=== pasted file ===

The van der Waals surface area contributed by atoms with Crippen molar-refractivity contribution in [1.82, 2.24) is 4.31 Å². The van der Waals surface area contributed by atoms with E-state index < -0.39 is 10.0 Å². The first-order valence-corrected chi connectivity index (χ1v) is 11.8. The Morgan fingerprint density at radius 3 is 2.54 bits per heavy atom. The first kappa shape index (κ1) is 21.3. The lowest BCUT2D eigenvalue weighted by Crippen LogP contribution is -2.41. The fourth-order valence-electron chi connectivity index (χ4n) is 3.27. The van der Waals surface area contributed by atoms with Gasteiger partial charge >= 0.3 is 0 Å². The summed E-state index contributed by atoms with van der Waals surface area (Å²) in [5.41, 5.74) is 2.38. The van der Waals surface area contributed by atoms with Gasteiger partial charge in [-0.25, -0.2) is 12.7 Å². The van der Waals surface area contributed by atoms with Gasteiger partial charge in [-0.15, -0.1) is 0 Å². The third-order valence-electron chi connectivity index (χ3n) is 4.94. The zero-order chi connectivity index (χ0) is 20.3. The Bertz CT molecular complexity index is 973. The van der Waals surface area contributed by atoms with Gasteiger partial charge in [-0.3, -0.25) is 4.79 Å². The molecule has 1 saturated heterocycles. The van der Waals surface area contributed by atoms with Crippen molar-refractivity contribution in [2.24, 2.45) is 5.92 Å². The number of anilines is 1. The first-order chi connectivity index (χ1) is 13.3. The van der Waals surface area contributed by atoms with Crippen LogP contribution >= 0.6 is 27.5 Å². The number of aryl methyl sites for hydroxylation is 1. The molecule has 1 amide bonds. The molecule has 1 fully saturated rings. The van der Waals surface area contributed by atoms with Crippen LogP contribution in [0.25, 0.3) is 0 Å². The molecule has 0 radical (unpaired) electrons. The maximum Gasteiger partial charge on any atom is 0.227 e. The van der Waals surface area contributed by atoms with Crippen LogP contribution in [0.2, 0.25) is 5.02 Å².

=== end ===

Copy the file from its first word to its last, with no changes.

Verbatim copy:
The van der Waals surface area contributed by atoms with Crippen molar-refractivity contribution in [1.82, 2.24) is 4.31 Å². The van der Waals surface area contributed by atoms with E-state index < -0.39 is 10.0 Å². The first-order valence-corrected chi connectivity index (χ1v) is 11.8. The Morgan fingerprint density at radius 3 is 2.54 bits per heavy atom. The first kappa shape index (κ1) is 21.3. The lowest BCUT2D eigenvalue weighted by Crippen LogP contribution is -2.41. The fourth-order valence-electron chi connectivity index (χ4n) is 3.27. The van der Waals surface area contributed by atoms with Gasteiger partial charge >= 0.3 is 0 Å². The summed E-state index contributed by atoms with van der Waals surface area (Å²) in [5.41, 5.74) is 2.38. The van der Waals surface area contributed by atoms with Gasteiger partial charge in [-0.25, -0.2) is 12.7 Å². The van der Waals surface area contributed by atoms with Gasteiger partial charge in [-0.15, -0.1) is 0 Å². The third-order valence-electron chi connectivity index (χ3n) is 4.94. The zero-order chi connectivity index (χ0) is 20.3. The Bertz CT molecular complexity index is 973. The van der Waals surface area contributed by atoms with Gasteiger partial charge in [-0.3, -0.25) is 4.79 Å². The molecule has 1 saturated heterocycles. The van der Waals surface area contributed by atoms with Crippen molar-refractivity contribution in [2.24, 2.45) is 5.92 Å². The number of anilines is 1. The first-order chi connectivity index (χ1) is 13.3. The van der Waals surface area contributed by atoms with Crippen LogP contribution >= 0.6 is 27.5 Å². The number of aryl methyl sites for hydroxylation is 1. The molecule has 1 amide bonds. The molecule has 1 fully saturated rings. The van der Waals surface area contributed by atoms with Crippen LogP contribution in [0.25, 0.3) is 0 Å². The molecule has 0 radical (unpaired) electrons. The maximum Gasteiger partial charge on any atom is 0.227 e. The van der Waals surface area contributed by atoms with Crippen LogP contribution in [0.2, 0.25) is 5.02 Å².